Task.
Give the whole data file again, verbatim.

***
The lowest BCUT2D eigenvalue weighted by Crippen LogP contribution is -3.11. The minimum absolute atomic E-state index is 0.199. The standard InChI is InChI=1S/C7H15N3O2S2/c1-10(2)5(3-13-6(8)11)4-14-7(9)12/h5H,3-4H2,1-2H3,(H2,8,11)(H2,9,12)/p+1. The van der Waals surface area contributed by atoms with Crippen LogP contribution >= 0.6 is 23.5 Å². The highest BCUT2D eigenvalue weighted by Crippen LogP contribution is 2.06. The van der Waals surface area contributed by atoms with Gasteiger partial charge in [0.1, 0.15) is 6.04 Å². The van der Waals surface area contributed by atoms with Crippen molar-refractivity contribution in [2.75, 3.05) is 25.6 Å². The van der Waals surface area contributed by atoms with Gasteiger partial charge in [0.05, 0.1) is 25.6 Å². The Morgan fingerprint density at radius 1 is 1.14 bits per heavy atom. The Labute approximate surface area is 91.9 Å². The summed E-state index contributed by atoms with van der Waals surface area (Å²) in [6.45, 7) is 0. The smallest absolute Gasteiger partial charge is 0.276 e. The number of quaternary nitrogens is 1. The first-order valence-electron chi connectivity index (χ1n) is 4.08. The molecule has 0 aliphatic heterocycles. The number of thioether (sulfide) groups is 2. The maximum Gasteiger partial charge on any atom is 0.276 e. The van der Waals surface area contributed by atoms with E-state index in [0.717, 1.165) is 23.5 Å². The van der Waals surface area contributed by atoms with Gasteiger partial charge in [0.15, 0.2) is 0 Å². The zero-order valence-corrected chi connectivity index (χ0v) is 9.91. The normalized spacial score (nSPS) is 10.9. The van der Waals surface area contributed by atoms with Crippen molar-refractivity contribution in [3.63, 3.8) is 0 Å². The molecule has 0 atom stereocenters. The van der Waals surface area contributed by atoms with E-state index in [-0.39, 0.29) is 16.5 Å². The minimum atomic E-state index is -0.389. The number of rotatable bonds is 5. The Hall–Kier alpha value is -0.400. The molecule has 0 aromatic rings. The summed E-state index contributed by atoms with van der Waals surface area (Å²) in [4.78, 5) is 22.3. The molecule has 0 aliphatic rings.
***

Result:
The lowest BCUT2D eigenvalue weighted by Crippen LogP contribution is -3.11. The minimum absolute atomic E-state index is 0.199. The standard InChI is InChI=1S/C7H15N3O2S2/c1-10(2)5(3-13-6(8)11)4-14-7(9)12/h5H,3-4H2,1-2H3,(H2,8,11)(H2,9,12)/p+1. The van der Waals surface area contributed by atoms with Crippen LogP contribution >= 0.6 is 23.5 Å². The highest BCUT2D eigenvalue weighted by Crippen LogP contribution is 2.06. The van der Waals surface area contributed by atoms with Gasteiger partial charge in [0.1, 0.15) is 6.04 Å². The van der Waals surface area contributed by atoms with Crippen molar-refractivity contribution in [2.75, 3.05) is 25.6 Å². The van der Waals surface area contributed by atoms with Gasteiger partial charge in [0.05, 0.1) is 25.6 Å². The Morgan fingerprint density at radius 1 is 1.14 bits per heavy atom. The Labute approximate surface area is 91.9 Å². The summed E-state index contributed by atoms with van der Waals surface area (Å²) in [6.45, 7) is 0. The smallest absolute Gasteiger partial charge is 0.276 e. The number of quaternary nitrogens is 1. The first-order valence-electron chi connectivity index (χ1n) is 4.08. The molecule has 0 aliphatic heterocycles. The number of thioether (sulfide) groups is 2. The maximum Gasteiger partial charge on any atom is 0.276 e. The van der Waals surface area contributed by atoms with E-state index in [0.717, 1.165) is 23.5 Å². The van der Waals surface area contributed by atoms with Gasteiger partial charge in [0.15, 0.2) is 0 Å². The zero-order valence-corrected chi connectivity index (χ0v) is 9.91. The normalized spacial score (nSPS) is 10.9. The van der Waals surface area contributed by atoms with Crippen molar-refractivity contribution in [3.63, 3.8) is 0 Å². The molecule has 0 atom stereocenters. The van der Waals surface area contributed by atoms with E-state index in [-0.39, 0.29) is 16.5 Å². The minimum atomic E-state index is -0.389. The number of rotatable bonds is 5. The Hall–Kier alpha value is -0.400. The molecule has 0 aromatic rings. The summed E-state index contributed by atoms with van der Waals surface area (Å²) in [4.78, 5) is 22.3. The molecule has 0 aliphatic rings.